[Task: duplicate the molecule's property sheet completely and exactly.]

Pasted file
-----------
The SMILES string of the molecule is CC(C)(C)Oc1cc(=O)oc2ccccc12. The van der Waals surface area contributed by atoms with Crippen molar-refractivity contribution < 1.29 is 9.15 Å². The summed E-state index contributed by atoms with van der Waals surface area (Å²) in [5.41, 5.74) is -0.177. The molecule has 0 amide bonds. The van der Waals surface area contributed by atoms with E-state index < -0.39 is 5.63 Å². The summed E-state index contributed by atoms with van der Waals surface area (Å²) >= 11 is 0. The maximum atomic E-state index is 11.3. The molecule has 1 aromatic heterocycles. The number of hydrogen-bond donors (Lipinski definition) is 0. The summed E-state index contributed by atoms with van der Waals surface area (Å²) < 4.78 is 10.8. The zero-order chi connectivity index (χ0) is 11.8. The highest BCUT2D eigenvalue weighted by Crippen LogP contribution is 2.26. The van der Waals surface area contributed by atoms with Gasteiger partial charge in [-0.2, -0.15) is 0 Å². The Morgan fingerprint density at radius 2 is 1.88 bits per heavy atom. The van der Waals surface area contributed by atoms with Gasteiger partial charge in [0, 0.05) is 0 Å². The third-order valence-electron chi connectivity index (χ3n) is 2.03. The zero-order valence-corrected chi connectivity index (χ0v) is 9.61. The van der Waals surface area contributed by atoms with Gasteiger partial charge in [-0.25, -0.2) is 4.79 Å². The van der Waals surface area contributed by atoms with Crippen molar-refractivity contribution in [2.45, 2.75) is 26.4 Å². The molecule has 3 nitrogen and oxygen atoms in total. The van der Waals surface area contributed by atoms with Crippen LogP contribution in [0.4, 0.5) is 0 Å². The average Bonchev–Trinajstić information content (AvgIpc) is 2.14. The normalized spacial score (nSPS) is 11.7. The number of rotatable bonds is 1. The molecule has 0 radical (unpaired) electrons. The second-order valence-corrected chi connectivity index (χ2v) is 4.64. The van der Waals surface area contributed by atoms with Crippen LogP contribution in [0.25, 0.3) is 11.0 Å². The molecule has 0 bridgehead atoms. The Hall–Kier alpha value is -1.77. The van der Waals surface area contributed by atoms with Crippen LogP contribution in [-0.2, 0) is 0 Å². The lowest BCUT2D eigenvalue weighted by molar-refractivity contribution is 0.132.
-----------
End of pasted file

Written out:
The SMILES string of the molecule is CC(C)(C)Oc1cc(=O)oc2ccccc12. The van der Waals surface area contributed by atoms with Crippen molar-refractivity contribution < 1.29 is 9.15 Å². The summed E-state index contributed by atoms with van der Waals surface area (Å²) in [5.41, 5.74) is -0.177. The molecule has 0 amide bonds. The van der Waals surface area contributed by atoms with E-state index < -0.39 is 5.63 Å². The summed E-state index contributed by atoms with van der Waals surface area (Å²) >= 11 is 0. The maximum atomic E-state index is 11.3. The molecule has 1 aromatic heterocycles. The number of hydrogen-bond donors (Lipinski definition) is 0. The summed E-state index contributed by atoms with van der Waals surface area (Å²) < 4.78 is 10.8. The zero-order chi connectivity index (χ0) is 11.8. The highest BCUT2D eigenvalue weighted by Crippen LogP contribution is 2.26. The van der Waals surface area contributed by atoms with Gasteiger partial charge in [-0.2, -0.15) is 0 Å². The Morgan fingerprint density at radius 2 is 1.88 bits per heavy atom. The van der Waals surface area contributed by atoms with Gasteiger partial charge in [0, 0.05) is 0 Å². The third-order valence-electron chi connectivity index (χ3n) is 2.03. The zero-order valence-corrected chi connectivity index (χ0v) is 9.61. The van der Waals surface area contributed by atoms with Gasteiger partial charge in [-0.25, -0.2) is 4.79 Å². The van der Waals surface area contributed by atoms with Crippen molar-refractivity contribution in [2.45, 2.75) is 26.4 Å². The molecule has 3 nitrogen and oxygen atoms in total. The van der Waals surface area contributed by atoms with Crippen LogP contribution in [0.4, 0.5) is 0 Å². The average Bonchev–Trinajstić information content (AvgIpc) is 2.14. The normalized spacial score (nSPS) is 11.7. The number of rotatable bonds is 1. The molecule has 0 radical (unpaired) electrons. The second-order valence-corrected chi connectivity index (χ2v) is 4.64. The van der Waals surface area contributed by atoms with Crippen LogP contribution in [0.25, 0.3) is 11.0 Å². The molecule has 0 bridgehead atoms. The Hall–Kier alpha value is -1.77. The van der Waals surface area contributed by atoms with Crippen LogP contribution in [-0.2, 0) is 0 Å². The lowest BCUT2D eigenvalue weighted by molar-refractivity contribution is 0.132.